SEPA – the good news or the bad?
Treasury Today has carried some critical editorial pieces on the SEPA (Single Euro Payments Area) project over the last few months and has highlighted some of the problems. Now is the time to reflect on the longer-term benefits of this important initiative.
SEPA is, of course, the single most important development in the European payment landscape in recent times. It is a politically mandated initiative that will fundamentally change how we do business in Europe. The introduction of the euro may have changed the notes and coins in many European countries and centralised control of the money supply, but SEPA goes much, much further. SEPA will introduce new clearing systems and new payment instruments which will totally replace existing domestic systems.
In the short-term, this will cause disruption to the users of payment systems who will have to move to the new systems – whether this happens quickly or slowly. The widely publicised need to use International Bank Account Numbers (IBANs) and Bank Identifier Codes (BICs) is just one aspect. Fundamentally the new payment types will do the same thing as the old but there will be small differences and rules will change, as will cut-off times and value dating. Some aspects of the new schemes, in their first incarnation, will be regarded as inferior to the old – the inevitable cost of harmonising disparate payment practices. It all seems to be a lot of hassle for no gain.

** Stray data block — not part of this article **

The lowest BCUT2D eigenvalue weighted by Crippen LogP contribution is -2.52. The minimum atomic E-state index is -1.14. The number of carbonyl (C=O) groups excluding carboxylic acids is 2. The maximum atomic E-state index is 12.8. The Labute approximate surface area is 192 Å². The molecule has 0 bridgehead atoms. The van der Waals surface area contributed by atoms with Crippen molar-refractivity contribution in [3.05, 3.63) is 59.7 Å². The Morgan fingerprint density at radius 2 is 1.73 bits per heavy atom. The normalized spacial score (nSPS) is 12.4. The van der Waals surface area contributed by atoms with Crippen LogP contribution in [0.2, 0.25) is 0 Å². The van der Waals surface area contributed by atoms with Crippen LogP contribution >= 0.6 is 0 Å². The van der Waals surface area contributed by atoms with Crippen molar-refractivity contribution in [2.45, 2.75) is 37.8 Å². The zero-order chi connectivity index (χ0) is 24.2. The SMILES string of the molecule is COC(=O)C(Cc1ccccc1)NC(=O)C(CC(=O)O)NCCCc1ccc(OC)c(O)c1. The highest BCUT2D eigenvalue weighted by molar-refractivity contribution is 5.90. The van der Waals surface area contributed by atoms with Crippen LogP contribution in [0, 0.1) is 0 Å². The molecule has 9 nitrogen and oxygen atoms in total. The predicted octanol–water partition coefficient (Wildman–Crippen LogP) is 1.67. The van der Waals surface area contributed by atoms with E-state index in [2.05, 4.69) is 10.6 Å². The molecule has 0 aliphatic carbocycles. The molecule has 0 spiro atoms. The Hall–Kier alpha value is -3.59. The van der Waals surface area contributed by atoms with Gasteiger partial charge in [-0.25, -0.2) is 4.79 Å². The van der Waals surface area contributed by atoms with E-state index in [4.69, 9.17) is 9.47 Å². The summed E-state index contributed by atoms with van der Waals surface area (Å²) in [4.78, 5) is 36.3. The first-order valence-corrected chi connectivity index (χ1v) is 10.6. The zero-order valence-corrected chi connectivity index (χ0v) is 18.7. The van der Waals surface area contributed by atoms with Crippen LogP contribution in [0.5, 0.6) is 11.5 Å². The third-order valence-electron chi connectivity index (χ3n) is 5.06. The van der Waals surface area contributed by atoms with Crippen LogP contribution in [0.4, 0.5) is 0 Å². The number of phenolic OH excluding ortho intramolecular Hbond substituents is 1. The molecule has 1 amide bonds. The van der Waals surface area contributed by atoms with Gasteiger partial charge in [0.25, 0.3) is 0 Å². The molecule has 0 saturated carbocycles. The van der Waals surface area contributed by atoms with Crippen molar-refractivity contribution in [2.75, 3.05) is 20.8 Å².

However, to take this view would be to ignore what is being achieved by this ambitious project. What is being built is an efficient (and cheap) single European payment infrastructure which will be of enormous value to corporate users and to private individuals. It will transform the way many of us do business and how we are able to make payments across Europe.
We will look back in a few years at this period of transition and wonder what all the fuss was about. Surely we have always been able to pay someone on the other side of Europe as easily as we make domestic payments today.
Realising SEPA is also presenting a fundamental challenge to the European banking industry. Corporates face the difficulties of obtaining IBANs and BICs and redesigning systems to store them. But this is nothing compared to the financial dilemma that the banks are facing. They are under a political directive to build a completely new payment system whilst still maintaining domestic schemes, and with no prospect of being paid to do it.
The EU directive specifies that most pan-European payments are to be handled at the same cost that domestic payments are today. Much more cost and no prospect of more income is not a healthy mix for any industry.
The best banks will survive and have already made plans to do so but expect other banks to exit the payments business and outsource or sell this aspect of their business to others. European payments will become even more of a ‘big boys’ game – the question is how many big boys there will be. Many banks will lose a lot of money before they realise they cannot survive.
Meanwhile, corporates will start to benefit from an integrated payment infrastructure that will make doing business across Europe easier and cheaper. That should be welcomed.
For more on SEPA please see Talking Treasury in this months magazine and our new Best Practice Handbook on European Cash Management which is published this month.